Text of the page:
Golden Villa hosts local law enforcement at appreciation lunch

Left to right -- Cass County Sheriff Larry Rowe, Golden Villa Administrator L.M. Jester, Texas DPS Corporal David Stewart, Atlanta Chief of Police Jay Womack

ATLANTA, Texas — Golden Villa Nursing and Rehab held a law enforcement appreciation lunch Wednesday.

Members of local law enforcement, from local to state, were invited to come by between 11:00 a.m. and 1:00 p.m. and grab a plate of their choice of hamburger or hot dog along with chips, cookies, and tea.

“We appreciate any time that we have the citizens here in Atlanta or anywhere else that want to show appreciation to the police department,” said Atlanta Chief of Police Jay Womack. “It means a lot to us. It means a lot to our officers. And we come out to say thank you and it means a lot.”

Golden Villa Administrator L.M. Jester organized the event “just to show our appreciation” for local law enforcement.

Said Jester: “We go about our business every day. We really don’t have most of the time think about law enforcement and what they do until something happens when you need them. Or else you see something happen on the news and you realize they’re out there putting their lives on the line most every day. If they don’t do it every day, they were there available to do it every day. And we just wanted to say thank you from the staff and residents of Golden Villa.”

The appreciation was welcoming for Cass County Sheriff Larry Rowe. Even though the ArkLaTex and its rural areas have a firm backing of the blue, the support is not superfluous, but rather significant.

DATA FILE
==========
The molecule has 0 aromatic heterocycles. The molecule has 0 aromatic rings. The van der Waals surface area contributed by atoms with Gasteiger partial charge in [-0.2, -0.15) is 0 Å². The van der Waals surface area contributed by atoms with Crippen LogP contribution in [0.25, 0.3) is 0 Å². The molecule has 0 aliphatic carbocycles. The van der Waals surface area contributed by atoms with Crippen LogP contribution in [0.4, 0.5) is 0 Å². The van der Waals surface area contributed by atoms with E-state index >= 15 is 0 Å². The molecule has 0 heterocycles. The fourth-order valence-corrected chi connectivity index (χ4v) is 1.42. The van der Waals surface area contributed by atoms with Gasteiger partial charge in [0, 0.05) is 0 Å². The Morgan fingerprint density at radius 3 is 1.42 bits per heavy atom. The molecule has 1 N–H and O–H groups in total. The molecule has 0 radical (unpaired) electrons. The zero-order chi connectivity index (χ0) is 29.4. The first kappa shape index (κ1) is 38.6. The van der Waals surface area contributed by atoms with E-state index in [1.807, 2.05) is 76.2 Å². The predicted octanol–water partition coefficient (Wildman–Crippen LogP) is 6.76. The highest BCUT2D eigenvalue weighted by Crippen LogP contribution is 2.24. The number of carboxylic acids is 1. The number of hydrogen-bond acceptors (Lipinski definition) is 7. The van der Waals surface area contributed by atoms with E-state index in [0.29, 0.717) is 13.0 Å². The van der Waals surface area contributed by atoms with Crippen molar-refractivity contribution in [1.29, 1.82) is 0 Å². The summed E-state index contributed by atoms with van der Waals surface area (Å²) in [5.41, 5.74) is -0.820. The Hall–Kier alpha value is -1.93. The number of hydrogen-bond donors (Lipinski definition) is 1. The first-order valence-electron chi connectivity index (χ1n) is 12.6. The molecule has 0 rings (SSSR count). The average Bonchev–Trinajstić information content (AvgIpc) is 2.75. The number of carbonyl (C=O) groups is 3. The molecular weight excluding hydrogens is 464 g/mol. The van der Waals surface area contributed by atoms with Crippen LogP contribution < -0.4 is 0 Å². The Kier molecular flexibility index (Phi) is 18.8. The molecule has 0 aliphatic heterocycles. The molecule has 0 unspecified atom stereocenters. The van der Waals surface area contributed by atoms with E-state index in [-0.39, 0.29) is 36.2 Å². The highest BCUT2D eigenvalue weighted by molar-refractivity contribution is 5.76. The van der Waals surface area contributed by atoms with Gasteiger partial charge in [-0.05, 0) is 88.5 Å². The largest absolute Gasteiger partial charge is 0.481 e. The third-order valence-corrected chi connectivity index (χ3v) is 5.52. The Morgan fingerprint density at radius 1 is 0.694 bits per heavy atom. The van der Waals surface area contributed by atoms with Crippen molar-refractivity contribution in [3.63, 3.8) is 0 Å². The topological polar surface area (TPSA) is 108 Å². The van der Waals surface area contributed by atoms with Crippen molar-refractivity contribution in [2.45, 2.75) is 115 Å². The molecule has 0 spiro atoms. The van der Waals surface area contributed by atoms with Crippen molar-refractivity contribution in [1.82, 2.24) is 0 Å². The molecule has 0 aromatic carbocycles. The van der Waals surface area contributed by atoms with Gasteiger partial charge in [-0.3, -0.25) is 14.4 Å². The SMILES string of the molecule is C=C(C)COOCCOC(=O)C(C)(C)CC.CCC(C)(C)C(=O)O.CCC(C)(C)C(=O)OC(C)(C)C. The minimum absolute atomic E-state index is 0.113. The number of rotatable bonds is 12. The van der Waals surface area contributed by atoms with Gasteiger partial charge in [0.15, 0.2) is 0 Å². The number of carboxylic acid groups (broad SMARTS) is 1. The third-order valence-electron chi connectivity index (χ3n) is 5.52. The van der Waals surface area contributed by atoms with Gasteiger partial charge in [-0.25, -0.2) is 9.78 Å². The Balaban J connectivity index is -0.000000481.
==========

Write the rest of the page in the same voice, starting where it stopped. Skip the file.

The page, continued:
“Cass County people are very supportive of law enforcement,” said Rowe. “I’m overwhelmed what the people do for us; the churches, the schools, everybody tries to help and shows appreciation. Little kids make things with their hand prints on them and bring them to our office. We have a tremendous amount of support in Cass County. They’re good folks.”

Perhaps the biggest appreciation came for the Texas Department of Public Safety officers. Rather than having an impression that Texas DPS officers simply pull people over, the community was given a chance to engage the officer and discover more about their duties to enforce Texas traffic and criminal laws.

“It’s good for the community and community relations where people can see us come out here and they can interact with us with the ladies that work here at the nursing home and things like that,” said Corporal David Stewart. “And they can see us in a different light other than just stopping cars.”

Chief Womack echoed the sentiments of all Cass County law enforcement.

“It’s a great privilege,” said Womack. “It’s a great honor to be here. It’s an honor to work for the citizens of Atlanta here and try to keep them safe and do the job as the chief of police.”